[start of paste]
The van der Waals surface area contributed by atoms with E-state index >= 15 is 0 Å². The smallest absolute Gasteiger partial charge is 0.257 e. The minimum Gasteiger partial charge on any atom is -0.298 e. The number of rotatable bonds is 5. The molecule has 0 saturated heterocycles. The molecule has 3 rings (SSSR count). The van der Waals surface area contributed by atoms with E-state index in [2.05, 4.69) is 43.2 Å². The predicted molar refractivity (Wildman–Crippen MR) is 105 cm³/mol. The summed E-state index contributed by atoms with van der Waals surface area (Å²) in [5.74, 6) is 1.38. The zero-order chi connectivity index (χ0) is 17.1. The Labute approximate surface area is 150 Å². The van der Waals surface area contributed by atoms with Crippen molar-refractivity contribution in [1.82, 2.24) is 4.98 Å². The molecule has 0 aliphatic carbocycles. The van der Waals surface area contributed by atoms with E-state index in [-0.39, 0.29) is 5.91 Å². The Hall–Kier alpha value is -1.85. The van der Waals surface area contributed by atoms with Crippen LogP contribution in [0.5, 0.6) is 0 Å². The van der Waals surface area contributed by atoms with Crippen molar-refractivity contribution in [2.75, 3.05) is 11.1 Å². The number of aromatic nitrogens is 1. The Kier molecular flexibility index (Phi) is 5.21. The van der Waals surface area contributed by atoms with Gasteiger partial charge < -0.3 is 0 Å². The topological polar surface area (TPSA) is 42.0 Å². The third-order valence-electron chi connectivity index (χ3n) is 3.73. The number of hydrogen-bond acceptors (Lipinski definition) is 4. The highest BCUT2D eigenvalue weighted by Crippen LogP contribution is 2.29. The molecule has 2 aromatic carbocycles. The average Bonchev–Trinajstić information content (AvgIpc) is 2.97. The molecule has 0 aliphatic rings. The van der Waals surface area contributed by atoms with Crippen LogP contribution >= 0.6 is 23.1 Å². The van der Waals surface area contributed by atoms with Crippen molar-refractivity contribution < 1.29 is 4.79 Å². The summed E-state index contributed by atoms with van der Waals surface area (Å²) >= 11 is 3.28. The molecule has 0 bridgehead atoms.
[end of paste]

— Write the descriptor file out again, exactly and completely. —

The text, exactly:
The van der Waals surface area contributed by atoms with E-state index >= 15 is 0 Å². The smallest absolute Gasteiger partial charge is 0.257 e. The minimum Gasteiger partial charge on any atom is -0.298 e. The number of rotatable bonds is 5. The molecule has 0 saturated heterocycles. The molecule has 3 rings (SSSR count). The van der Waals surface area contributed by atoms with E-state index in [2.05, 4.69) is 43.2 Å². The predicted molar refractivity (Wildman–Crippen MR) is 105 cm³/mol. The summed E-state index contributed by atoms with van der Waals surface area (Å²) in [5.74, 6) is 1.38. The zero-order chi connectivity index (χ0) is 17.1. The Labute approximate surface area is 150 Å². The van der Waals surface area contributed by atoms with Crippen molar-refractivity contribution in [1.82, 2.24) is 4.98 Å². The molecule has 0 aliphatic carbocycles. The van der Waals surface area contributed by atoms with E-state index in [-0.39, 0.29) is 5.91 Å². The Hall–Kier alpha value is -1.85. The van der Waals surface area contributed by atoms with Crippen LogP contribution in [0.5, 0.6) is 0 Å². The van der Waals surface area contributed by atoms with Crippen molar-refractivity contribution in [2.75, 3.05) is 11.1 Å². The number of aromatic nitrogens is 1. The Kier molecular flexibility index (Phi) is 5.21. The van der Waals surface area contributed by atoms with Gasteiger partial charge < -0.3 is 0 Å². The topological polar surface area (TPSA) is 42.0 Å². The third-order valence-electron chi connectivity index (χ3n) is 3.73. The number of hydrogen-bond acceptors (Lipinski definition) is 4. The highest BCUT2D eigenvalue weighted by Crippen LogP contribution is 2.29. The molecule has 2 aromatic carbocycles. The average Bonchev–Trinajstić information content (AvgIpc) is 2.97. The molecule has 0 aliphatic rings. The van der Waals surface area contributed by atoms with Crippen LogP contribution >= 0.6 is 23.1 Å². The van der Waals surface area contributed by atoms with Crippen molar-refractivity contribution < 1.29 is 4.79 Å². The summed E-state index contributed by atoms with van der Waals surface area (Å²) >= 11 is 3.28. The molecule has 0 bridgehead atoms.